Bruce Kelley Jr.

Courtesy of the Kelley family

Bruce Kelley Jr. holds his niece, Aujalae “Lady Bug” Lyle.

An appellate court is allowing the lawsuit of a Washington County family that lost a member when two Allegheny County Port Authority police officers shot him to proceed.

The Third Circuit court vacated a federal judge’s previous decision to dismiss Bruce Kelley Jr.’s family’s excessive force claim against Sgt. Brian O’Malley and Officer Dominic Rivotti, who shot Kelley in Wilkinsburg, Allegheny County, on Jan. 31, 2016.

Police approached Kelley and his father because they were allegedly drinking alcohol outside in a gazebo.

Kelley walked away while officers dealt with his father, and drew the knife that he carried for protection because he was homeless.

Police went after him, and by the time O’Malley and Rivotti arrived with a trained German shepherd, more than a dozen officers had already “cornered” Kelley in front of a house, the decision notes.

He reportedly was refusing to drop the knife and threatened to defend himself if the dog attacked him. Kelley stabbed the dog when O’Malley went on to release it.

The Third Circuit judges said there were “fact questions about why the officers did not attempt to use alternative, less lethal means,” and it was possible that a “rational jury could conclude that (O’Malley’s and Rivotti’s actions) were beyond the bounds of reason.” Therefore, the lower court was mistaken in finding that the pair were protected by the “qualified immunity” that protects police officers from lawsuits over their “objectively reasonable” conduct.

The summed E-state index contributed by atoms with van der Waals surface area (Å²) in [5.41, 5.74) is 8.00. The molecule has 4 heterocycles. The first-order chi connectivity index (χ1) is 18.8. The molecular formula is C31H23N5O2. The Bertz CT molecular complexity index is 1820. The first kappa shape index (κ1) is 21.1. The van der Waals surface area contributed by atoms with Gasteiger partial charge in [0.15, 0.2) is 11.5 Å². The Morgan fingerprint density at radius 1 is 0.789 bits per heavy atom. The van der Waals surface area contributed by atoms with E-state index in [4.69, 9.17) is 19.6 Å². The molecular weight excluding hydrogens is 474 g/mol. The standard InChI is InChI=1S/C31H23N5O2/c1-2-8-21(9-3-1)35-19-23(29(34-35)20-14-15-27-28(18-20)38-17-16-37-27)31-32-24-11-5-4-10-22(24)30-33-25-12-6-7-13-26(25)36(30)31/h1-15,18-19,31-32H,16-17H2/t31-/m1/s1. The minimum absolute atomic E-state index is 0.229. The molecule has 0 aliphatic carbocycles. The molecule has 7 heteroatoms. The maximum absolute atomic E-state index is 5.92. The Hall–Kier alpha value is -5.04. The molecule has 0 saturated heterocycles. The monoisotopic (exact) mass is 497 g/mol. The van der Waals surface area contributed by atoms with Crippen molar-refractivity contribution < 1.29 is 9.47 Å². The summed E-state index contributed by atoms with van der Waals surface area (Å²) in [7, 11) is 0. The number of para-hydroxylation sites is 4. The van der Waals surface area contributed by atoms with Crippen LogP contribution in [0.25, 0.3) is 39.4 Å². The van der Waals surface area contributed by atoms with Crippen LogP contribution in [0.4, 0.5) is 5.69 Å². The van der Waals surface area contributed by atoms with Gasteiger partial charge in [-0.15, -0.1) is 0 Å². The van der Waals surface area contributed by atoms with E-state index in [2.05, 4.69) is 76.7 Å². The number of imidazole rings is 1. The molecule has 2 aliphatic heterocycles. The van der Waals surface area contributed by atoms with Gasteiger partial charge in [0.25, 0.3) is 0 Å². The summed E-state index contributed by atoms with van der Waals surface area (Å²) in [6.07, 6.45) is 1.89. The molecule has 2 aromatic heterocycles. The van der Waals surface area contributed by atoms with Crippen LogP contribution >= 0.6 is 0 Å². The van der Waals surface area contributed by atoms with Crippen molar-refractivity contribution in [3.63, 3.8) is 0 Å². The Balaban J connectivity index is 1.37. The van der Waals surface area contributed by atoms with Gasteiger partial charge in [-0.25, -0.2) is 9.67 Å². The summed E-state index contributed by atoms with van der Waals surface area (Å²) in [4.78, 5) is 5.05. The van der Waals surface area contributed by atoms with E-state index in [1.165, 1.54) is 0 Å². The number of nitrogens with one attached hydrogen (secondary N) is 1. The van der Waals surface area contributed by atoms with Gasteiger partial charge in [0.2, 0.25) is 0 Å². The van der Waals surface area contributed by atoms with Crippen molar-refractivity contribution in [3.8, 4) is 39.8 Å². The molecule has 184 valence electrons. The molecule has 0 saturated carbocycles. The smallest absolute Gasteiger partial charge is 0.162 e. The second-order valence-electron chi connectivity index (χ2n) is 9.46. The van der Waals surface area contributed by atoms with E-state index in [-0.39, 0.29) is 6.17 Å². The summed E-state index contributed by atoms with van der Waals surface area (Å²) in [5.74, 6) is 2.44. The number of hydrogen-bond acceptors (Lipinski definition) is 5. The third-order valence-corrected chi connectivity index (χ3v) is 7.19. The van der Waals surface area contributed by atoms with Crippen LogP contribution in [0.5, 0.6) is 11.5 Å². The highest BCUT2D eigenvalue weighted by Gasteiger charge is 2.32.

“A jury could properly say, on these facts, that it was not at all reasonable for officers to shoot someone who they have cornered and set an attack dog on, when that person poses little threat to anyone, is vastly outnumbered by armed officers, and is only defensively wielding a knife,” the panel wrote.

Meanwhile, the appellate court affirmed the dismissal of other portions of the case, which Washington-based attorney Noah Geary filed for Kelley’s mother, Johnnie Mae Kelley, and sister, Calisia Kelley, both of Washington, in 2017.

Those aspects included claims against the county government, the Port Authority Police Department, Chief Matthew Porter and two unidentified officers.

The Allegheny County district attorney’s office previously said later in 2016 the officers’ use of force was justified.

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